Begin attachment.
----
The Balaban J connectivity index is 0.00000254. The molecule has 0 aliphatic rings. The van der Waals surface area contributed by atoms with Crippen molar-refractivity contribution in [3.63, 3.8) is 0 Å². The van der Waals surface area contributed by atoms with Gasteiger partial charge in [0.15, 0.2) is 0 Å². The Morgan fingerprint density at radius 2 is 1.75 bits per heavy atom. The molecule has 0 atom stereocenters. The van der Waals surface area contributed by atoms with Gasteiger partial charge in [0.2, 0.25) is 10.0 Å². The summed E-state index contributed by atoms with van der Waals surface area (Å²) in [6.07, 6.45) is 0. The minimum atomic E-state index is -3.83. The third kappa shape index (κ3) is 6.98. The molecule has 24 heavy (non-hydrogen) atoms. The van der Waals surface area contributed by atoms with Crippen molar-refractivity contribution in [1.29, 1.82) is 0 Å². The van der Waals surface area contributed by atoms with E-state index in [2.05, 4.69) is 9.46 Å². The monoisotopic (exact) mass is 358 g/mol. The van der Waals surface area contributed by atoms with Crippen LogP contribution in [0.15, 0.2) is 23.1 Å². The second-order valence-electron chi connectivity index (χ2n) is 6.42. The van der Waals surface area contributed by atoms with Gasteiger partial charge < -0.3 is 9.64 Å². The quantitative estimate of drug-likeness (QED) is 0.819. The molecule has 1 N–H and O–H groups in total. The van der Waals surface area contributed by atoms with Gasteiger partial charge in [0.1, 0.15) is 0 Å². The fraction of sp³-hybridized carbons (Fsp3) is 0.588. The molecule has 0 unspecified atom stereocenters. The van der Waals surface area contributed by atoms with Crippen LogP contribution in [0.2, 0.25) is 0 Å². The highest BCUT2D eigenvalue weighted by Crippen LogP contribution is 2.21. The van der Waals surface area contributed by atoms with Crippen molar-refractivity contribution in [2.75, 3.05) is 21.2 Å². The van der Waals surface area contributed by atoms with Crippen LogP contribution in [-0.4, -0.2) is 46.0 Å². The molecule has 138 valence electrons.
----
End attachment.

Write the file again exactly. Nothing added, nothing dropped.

The Balaban J connectivity index is 0.00000254. The molecule has 0 aliphatic rings. The van der Waals surface area contributed by atoms with Crippen molar-refractivity contribution in [3.63, 3.8) is 0 Å². The van der Waals surface area contributed by atoms with Gasteiger partial charge in [0.15, 0.2) is 0 Å². The Morgan fingerprint density at radius 2 is 1.75 bits per heavy atom. The molecule has 0 atom stereocenters. The van der Waals surface area contributed by atoms with Gasteiger partial charge in [0.2, 0.25) is 10.0 Å². The summed E-state index contributed by atoms with van der Waals surface area (Å²) in [6.07, 6.45) is 0. The minimum atomic E-state index is -3.83. The third kappa shape index (κ3) is 6.98. The molecule has 24 heavy (non-hydrogen) atoms. The van der Waals surface area contributed by atoms with Crippen molar-refractivity contribution in [1.29, 1.82) is 0 Å². The van der Waals surface area contributed by atoms with E-state index in [2.05, 4.69) is 9.46 Å². The monoisotopic (exact) mass is 358 g/mol. The van der Waals surface area contributed by atoms with Crippen LogP contribution in [0.15, 0.2) is 23.1 Å². The second-order valence-electron chi connectivity index (χ2n) is 6.42. The van der Waals surface area contributed by atoms with Gasteiger partial charge < -0.3 is 9.64 Å². The quantitative estimate of drug-likeness (QED) is 0.819. The molecule has 1 N–H and O–H groups in total. The van der Waals surface area contributed by atoms with Gasteiger partial charge in [0.1, 0.15) is 0 Å². The fraction of sp³-hybridized carbons (Fsp3) is 0.588. The molecule has 0 unspecified atom stereocenters. The van der Waals surface area contributed by atoms with Crippen LogP contribution in [0.2, 0.25) is 0 Å². The highest BCUT2D eigenvalue weighted by Crippen LogP contribution is 2.21. The van der Waals surface area contributed by atoms with Crippen molar-refractivity contribution in [2.75, 3.05) is 21.2 Å². The van der Waals surface area contributed by atoms with Crippen LogP contribution in [-0.4, -0.2) is 46.0 Å². The molecule has 138 valence electrons.